Pajac health center midwife back at work: I followed procedure
SHE followed the procedure in preparing the vaccines before they could be injected to the patients.
Grace Malingin, 56, Pajac Barangay Health Center midwife, said this as she denied the allegations of malpractice against her — allegations that the vaccines she injected on the babies had caused the their deaths days later.
“Nasagmuyo gyud ko. Wa ko kasabot sa akong gibati, pagkahibaw sa nahitabo sa mga bata. Nahugno ko nga ako ilang gi-accused. Di gud to related sa vaccine ang ilang pagkamatay,” Malingin told Cebu Daily News during a press briefing.
(I was shocked, and I did not understand how I felt after knowing about what happened to the babies. I was hurt when they accused me (of malpractice). What happened was not related to the vaccines that was injected on them.)
Dr. Jaime Bernadas, Department of Health in Central Visayas (DOH-7) director, in an earlier press briefing, said that initial investigations showed that the deaths were not caused by the vaccine but because the babies had pre-existing illnesses.
Malingin said that she took a week off after she learned about the babies’ deaths and after hearing about the allegations.
She returned to work yesterday (Monday) where she showed how the vaccine was prepared to prove that process was done right.
She said the vaccinations of the babies are done every Wednesdays at the Pajac Health Center.
A day before that they would get the supply of vaccines from the City Health Office.
They are brought through a vaccine carrier and are immediately kept inside the two refrigerators inside the health center.
During the vaccine day, they put numbers of vaccines in a box called vaccine carrier, where they would get the vaccine needed to be injected to the infants.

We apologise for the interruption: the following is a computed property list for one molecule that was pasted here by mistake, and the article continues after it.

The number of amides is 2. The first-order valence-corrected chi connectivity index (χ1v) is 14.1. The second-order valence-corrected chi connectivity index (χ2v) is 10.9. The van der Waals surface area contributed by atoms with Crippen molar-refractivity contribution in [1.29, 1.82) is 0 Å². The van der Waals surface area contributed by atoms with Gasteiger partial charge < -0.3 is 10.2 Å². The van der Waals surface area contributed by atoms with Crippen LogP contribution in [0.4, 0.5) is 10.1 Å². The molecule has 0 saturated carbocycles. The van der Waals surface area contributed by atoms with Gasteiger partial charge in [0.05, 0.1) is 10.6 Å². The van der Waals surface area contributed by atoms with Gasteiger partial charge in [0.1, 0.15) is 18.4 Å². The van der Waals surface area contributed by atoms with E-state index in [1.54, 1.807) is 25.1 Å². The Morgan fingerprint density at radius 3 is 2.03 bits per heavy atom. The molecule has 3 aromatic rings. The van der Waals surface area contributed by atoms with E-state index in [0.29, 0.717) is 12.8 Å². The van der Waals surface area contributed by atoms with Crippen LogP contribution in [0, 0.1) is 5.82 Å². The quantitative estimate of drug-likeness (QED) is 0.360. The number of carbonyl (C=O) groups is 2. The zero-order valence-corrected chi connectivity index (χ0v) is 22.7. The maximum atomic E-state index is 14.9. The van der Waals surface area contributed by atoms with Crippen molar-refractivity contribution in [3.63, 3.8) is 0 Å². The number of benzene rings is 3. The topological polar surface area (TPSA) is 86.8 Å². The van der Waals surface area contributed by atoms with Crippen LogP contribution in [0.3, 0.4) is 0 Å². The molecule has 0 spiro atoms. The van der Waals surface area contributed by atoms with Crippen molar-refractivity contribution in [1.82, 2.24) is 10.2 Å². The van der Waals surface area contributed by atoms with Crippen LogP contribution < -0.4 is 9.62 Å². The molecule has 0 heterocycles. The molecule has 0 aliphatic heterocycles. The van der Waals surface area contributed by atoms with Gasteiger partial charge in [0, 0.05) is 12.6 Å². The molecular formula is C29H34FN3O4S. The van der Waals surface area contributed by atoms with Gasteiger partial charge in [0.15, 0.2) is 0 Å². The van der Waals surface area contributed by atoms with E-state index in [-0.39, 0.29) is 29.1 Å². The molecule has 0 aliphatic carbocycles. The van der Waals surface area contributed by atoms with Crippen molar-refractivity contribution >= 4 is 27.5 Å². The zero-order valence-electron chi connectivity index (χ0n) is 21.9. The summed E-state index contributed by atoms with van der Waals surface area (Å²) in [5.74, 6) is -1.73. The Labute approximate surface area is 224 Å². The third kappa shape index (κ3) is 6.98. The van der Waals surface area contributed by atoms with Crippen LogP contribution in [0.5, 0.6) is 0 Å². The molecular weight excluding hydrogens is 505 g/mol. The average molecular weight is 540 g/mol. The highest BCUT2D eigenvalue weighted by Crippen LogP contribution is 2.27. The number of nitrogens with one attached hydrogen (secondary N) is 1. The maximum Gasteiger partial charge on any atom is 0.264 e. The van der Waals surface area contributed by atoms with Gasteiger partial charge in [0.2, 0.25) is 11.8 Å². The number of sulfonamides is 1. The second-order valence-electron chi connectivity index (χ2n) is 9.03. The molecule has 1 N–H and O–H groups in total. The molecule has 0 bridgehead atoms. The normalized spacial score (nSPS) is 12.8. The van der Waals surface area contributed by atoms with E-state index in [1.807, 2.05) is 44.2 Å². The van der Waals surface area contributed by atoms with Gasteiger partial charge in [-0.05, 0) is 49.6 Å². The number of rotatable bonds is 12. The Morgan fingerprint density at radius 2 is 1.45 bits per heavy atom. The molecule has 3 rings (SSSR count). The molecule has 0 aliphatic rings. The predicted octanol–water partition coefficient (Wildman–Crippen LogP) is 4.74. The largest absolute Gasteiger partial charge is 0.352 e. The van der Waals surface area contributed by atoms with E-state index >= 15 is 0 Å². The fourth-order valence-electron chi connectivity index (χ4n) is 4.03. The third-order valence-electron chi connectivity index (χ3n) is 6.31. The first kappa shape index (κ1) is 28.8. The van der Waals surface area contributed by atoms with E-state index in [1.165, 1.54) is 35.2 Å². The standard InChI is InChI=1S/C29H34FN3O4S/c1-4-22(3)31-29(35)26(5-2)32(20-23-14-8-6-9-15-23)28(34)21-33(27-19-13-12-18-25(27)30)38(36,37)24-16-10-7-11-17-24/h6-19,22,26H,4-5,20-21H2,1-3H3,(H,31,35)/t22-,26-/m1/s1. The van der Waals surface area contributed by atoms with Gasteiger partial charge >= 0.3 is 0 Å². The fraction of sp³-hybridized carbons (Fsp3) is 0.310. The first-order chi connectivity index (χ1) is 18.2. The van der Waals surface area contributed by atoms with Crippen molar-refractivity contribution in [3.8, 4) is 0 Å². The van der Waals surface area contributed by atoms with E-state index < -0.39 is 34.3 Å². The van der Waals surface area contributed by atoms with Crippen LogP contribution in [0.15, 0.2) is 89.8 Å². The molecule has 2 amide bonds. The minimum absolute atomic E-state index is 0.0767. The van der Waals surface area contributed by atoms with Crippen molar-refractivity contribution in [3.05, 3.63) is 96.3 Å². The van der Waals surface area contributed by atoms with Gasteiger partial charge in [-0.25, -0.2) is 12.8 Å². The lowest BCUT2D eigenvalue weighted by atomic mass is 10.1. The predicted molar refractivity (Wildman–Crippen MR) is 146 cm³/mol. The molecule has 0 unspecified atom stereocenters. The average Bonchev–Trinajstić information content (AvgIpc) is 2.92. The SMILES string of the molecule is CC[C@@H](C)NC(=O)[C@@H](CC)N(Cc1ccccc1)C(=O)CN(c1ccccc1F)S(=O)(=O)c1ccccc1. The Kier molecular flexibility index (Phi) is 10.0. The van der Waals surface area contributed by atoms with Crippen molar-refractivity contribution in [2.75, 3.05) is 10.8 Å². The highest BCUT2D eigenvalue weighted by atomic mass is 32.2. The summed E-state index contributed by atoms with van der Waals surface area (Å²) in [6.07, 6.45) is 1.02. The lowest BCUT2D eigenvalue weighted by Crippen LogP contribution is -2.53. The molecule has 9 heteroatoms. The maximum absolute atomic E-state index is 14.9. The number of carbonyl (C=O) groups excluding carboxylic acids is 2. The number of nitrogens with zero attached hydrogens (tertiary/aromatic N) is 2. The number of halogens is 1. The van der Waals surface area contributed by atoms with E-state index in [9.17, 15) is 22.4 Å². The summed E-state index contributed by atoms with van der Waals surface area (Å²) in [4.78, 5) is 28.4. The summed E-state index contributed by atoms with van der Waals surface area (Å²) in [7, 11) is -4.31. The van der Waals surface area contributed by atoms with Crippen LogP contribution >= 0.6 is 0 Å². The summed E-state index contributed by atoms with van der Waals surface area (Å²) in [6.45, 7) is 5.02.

They also question the parents to learn if the babies are sick before administering the vaccine.
Aside from that, they also get the children’s vital signs, temperature and weigh them.
As for the syringes, she assured that these are sterilized ones and are autolock safety syringes, which prevents any overdose in administering the vaccine.
“Gitarong and gisunod gyud na nako tanan. Di baya ta gusto nga madaot ang pasyente. Ang vaccine dugay nana sa DOH di para makapatay, kundi para protection,” she added.
(I did it right and followed the right procedure. We don’t want any harm to happen on the patients. The vaccine has long been with the DOH and these are for the protection of the babies.)
Malingin has been a barangay health midwife for 33 years and has been a midwife at the Pajac Health Center for 25 years.
She said that her husband, who is a caregiver in the US, and her three children are also in the US — two of them are nurses while the third is a physical therapist.
She also said that she was sad for the families who lost their babies, but she stood firm on her belief that the vaccine was not the cause of the babies’ deaths.
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